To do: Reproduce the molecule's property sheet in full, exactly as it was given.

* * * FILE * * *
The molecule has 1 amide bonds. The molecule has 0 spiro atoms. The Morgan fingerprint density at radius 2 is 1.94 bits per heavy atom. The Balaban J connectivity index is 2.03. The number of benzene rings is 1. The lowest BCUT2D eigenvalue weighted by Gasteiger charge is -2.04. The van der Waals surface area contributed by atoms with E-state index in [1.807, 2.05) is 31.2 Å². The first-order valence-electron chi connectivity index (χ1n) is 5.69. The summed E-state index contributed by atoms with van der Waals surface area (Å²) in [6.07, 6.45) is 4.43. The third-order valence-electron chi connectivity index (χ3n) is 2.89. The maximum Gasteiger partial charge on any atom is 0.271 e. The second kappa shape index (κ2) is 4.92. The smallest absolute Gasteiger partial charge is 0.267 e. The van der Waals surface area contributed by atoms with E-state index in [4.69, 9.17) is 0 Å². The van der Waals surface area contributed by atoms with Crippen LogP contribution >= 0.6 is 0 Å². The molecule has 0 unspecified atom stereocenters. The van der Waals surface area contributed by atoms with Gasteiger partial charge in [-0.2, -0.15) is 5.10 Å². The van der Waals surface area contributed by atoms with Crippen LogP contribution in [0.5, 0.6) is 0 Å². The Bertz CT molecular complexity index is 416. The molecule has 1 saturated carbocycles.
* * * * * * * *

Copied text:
The molecule has 1 amide bonds. The molecule has 0 spiro atoms. The Morgan fingerprint density at radius 2 is 1.94 bits per heavy atom. The Balaban J connectivity index is 2.03. The number of benzene rings is 1. The lowest BCUT2D eigenvalue weighted by Gasteiger charge is -2.04. The van der Waals surface area contributed by atoms with E-state index in [1.807, 2.05) is 31.2 Å². The first-order valence-electron chi connectivity index (χ1n) is 5.69. The summed E-state index contributed by atoms with van der Waals surface area (Å²) in [6.07, 6.45) is 4.43. The third-order valence-electron chi connectivity index (χ3n) is 2.89. The maximum Gasteiger partial charge on any atom is 0.271 e. The second kappa shape index (κ2) is 4.92. The smallest absolute Gasteiger partial charge is 0.267 e. The van der Waals surface area contributed by atoms with E-state index in [4.69, 9.17) is 0 Å². The van der Waals surface area contributed by atoms with Crippen LogP contribution >= 0.6 is 0 Å². The molecule has 0 unspecified atom stereocenters. The van der Waals surface area contributed by atoms with Gasteiger partial charge in [-0.2, -0.15) is 5.10 Å². The van der Waals surface area contributed by atoms with Crippen LogP contribution in [0.5, 0.6) is 0 Å². The Bertz CT molecular complexity index is 416. The molecule has 1 saturated carbocycles.